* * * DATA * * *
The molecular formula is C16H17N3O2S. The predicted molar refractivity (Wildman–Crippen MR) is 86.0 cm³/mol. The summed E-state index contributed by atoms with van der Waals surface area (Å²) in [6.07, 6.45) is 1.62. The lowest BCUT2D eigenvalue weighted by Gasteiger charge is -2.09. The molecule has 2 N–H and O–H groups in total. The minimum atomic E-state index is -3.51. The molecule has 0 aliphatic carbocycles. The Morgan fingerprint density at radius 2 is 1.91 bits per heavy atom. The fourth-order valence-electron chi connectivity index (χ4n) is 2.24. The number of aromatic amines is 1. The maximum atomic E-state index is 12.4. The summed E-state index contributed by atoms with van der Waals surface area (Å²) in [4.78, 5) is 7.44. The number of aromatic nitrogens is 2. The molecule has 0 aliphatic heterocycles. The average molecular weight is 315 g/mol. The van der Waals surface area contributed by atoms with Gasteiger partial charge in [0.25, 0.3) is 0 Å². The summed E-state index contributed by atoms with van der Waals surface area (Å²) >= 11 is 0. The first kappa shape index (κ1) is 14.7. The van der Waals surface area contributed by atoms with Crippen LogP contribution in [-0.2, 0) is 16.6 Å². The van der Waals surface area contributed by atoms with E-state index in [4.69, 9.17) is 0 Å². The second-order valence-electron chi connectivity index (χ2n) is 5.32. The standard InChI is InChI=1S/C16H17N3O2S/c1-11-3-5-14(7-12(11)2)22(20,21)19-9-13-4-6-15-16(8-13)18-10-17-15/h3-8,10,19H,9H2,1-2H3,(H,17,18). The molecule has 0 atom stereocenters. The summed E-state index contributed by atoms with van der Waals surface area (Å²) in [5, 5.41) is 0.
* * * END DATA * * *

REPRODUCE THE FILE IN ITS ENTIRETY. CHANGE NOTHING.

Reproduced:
The molecular formula is C16H17N3O2S. The predicted molar refractivity (Wildman–Crippen MR) is 86.0 cm³/mol. The summed E-state index contributed by atoms with van der Waals surface area (Å²) in [6.07, 6.45) is 1.62. The lowest BCUT2D eigenvalue weighted by Gasteiger charge is -2.09. The molecule has 2 N–H and O–H groups in total. The minimum atomic E-state index is -3.51. The molecule has 0 aliphatic carbocycles. The Morgan fingerprint density at radius 2 is 1.91 bits per heavy atom. The fourth-order valence-electron chi connectivity index (χ4n) is 2.24. The number of aromatic amines is 1. The maximum atomic E-state index is 12.4. The summed E-state index contributed by atoms with van der Waals surface area (Å²) in [4.78, 5) is 7.44. The number of aromatic nitrogens is 2. The molecule has 0 aliphatic heterocycles. The average molecular weight is 315 g/mol. The van der Waals surface area contributed by atoms with Gasteiger partial charge in [0.25, 0.3) is 0 Å². The summed E-state index contributed by atoms with van der Waals surface area (Å²) >= 11 is 0. The first kappa shape index (κ1) is 14.7. The van der Waals surface area contributed by atoms with Crippen LogP contribution in [-0.2, 0) is 16.6 Å². The van der Waals surface area contributed by atoms with E-state index in [4.69, 9.17) is 0 Å². The second-order valence-electron chi connectivity index (χ2n) is 5.32. The standard InChI is InChI=1S/C16H17N3O2S/c1-11-3-5-14(7-12(11)2)22(20,21)19-9-13-4-6-15-16(8-13)18-10-17-15/h3-8,10,19H,9H2,1-2H3,(H,17,18). The molecule has 0 atom stereocenters. The summed E-state index contributed by atoms with van der Waals surface area (Å²) in [5, 5.41) is 0.